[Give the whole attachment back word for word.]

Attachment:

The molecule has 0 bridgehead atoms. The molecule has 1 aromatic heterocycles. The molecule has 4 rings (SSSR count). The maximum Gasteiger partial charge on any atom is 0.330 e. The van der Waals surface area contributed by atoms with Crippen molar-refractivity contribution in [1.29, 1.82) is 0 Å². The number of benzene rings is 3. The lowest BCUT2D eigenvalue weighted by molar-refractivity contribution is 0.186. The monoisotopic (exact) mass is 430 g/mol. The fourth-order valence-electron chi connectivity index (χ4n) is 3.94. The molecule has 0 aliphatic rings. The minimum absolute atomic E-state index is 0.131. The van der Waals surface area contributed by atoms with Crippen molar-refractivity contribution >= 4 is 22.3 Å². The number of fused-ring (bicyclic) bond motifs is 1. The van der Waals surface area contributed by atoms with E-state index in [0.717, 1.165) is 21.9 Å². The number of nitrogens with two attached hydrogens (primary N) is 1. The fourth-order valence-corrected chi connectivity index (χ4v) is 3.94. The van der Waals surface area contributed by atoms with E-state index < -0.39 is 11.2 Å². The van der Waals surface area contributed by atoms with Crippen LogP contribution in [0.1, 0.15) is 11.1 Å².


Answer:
The molecule has 0 bridgehead atoms. The molecule has 1 aromatic heterocycles. The molecule has 4 rings (SSSR count). The maximum Gasteiger partial charge on any atom is 0.330 e. The van der Waals surface area contributed by atoms with Crippen molar-refractivity contribution in [1.29, 1.82) is 0 Å². The number of benzene rings is 3. The lowest BCUT2D eigenvalue weighted by molar-refractivity contribution is 0.186. The monoisotopic (exact) mass is 430 g/mol. The fourth-order valence-electron chi connectivity index (χ4n) is 3.94. The molecule has 0 aliphatic rings. The minimum absolute atomic E-state index is 0.131. The van der Waals surface area contributed by atoms with Crippen molar-refractivity contribution >= 4 is 22.3 Å². The number of fused-ring (bicyclic) bond motifs is 1. The van der Waals surface area contributed by atoms with E-state index in [0.717, 1.165) is 21.9 Å². The number of nitrogens with two attached hydrogens (primary N) is 1. The fourth-order valence-corrected chi connectivity index (χ4v) is 3.94. The van der Waals surface area contributed by atoms with E-state index < -0.39 is 11.2 Å². The van der Waals surface area contributed by atoms with Crippen LogP contribution in [0.1, 0.15) is 11.1 Å².